The student protests have honed in on school funding because the students personally experience the increasingly segregated school system and the differences in the quality of education provided by the public or municipal schools versus the subsidized private schools. They also pay attention to the country’s poor performance on international assessments, such as Pisa and TIMSS, and attribute it to the flaws they see in the system.

Dr. Avalos-Bevan explained that in order to create a more equitable system, all schools need to receive a higher amount of government funding. For this reason, President Bachelet has suggested increasing taxes by 3% of gross domestic product, and increasing the corporate tax rate to 25% (up from 20%). President Bachelet will also stop funding of current private subsidized schools that operate on a for-profit basis, making all subsidized primary and secondary education free, creating more universities and increasing kindergarten funding and pre-K institutions.

Quality and Teacher Education

Colegio de Profesores, the largest teachers’ union in Chile, joined the student effort and held a strike last month to protest President Bachelet’s reform efforts, which they say don’t go far enough to address the fundamental issues of inequality that plague Chilean schools. Despite what some have seen as indicators of significant reform, others are concerned that the process has not encouraged “adequate public participation in the bill-writing process.”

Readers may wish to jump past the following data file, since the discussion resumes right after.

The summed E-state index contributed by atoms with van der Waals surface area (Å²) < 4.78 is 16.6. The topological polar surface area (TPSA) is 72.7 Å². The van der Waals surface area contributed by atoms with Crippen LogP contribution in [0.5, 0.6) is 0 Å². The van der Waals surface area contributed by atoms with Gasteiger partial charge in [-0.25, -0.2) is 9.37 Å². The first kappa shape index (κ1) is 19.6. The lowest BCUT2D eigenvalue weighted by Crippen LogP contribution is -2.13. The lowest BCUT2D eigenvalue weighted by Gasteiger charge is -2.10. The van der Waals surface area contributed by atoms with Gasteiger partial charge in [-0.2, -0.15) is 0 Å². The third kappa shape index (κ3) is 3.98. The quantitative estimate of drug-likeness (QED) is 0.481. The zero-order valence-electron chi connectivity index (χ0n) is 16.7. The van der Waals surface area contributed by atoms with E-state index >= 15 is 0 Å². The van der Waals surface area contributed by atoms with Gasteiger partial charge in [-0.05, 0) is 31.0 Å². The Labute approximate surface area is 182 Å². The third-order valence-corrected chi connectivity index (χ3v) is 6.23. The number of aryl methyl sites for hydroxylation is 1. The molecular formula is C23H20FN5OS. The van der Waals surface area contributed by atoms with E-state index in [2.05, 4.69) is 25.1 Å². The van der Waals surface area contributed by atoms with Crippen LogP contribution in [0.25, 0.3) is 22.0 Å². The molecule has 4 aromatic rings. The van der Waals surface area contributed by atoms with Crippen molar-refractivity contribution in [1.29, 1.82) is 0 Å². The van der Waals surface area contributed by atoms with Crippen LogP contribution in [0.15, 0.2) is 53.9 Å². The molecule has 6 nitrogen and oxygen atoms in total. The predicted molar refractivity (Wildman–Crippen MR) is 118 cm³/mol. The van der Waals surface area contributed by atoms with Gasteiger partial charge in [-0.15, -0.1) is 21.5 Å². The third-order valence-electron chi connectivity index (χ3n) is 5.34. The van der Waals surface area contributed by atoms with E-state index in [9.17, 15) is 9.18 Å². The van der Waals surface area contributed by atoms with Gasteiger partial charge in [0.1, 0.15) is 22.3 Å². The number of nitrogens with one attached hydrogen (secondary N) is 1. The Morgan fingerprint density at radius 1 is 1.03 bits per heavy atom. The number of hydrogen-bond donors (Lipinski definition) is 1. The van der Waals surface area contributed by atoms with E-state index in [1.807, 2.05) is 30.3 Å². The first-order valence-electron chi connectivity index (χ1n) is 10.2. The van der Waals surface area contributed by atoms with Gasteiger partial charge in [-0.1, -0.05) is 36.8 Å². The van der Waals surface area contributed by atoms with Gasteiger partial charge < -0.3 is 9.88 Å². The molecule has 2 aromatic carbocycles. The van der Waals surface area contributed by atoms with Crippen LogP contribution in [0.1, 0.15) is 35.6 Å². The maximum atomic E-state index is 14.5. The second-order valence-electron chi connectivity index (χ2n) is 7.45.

In addition to refining school funding in Chilean schools, Dr. Avalos-Bevan says that there is a similar problem with private universities and the teacher preparation programs they have created. In the years between 2004-2010, private colleges have increased and are now being criticized for what many identify as an increase in profits without sufficient evidence of quality education. These institutions are known to admit students to their teacher education programs with very low qualifications, who graduate without adequate skills. According to Dr. Avalos-Bevan, the government has created a test (the Prueba Inicia, or Start Test) that aims to assess the students’ content knowledge as they leave university, but the test is currently administered on a voluntary basis. Therefore, many teachers graduate without taking this assessment. Of the few who take this test, many perform poorly.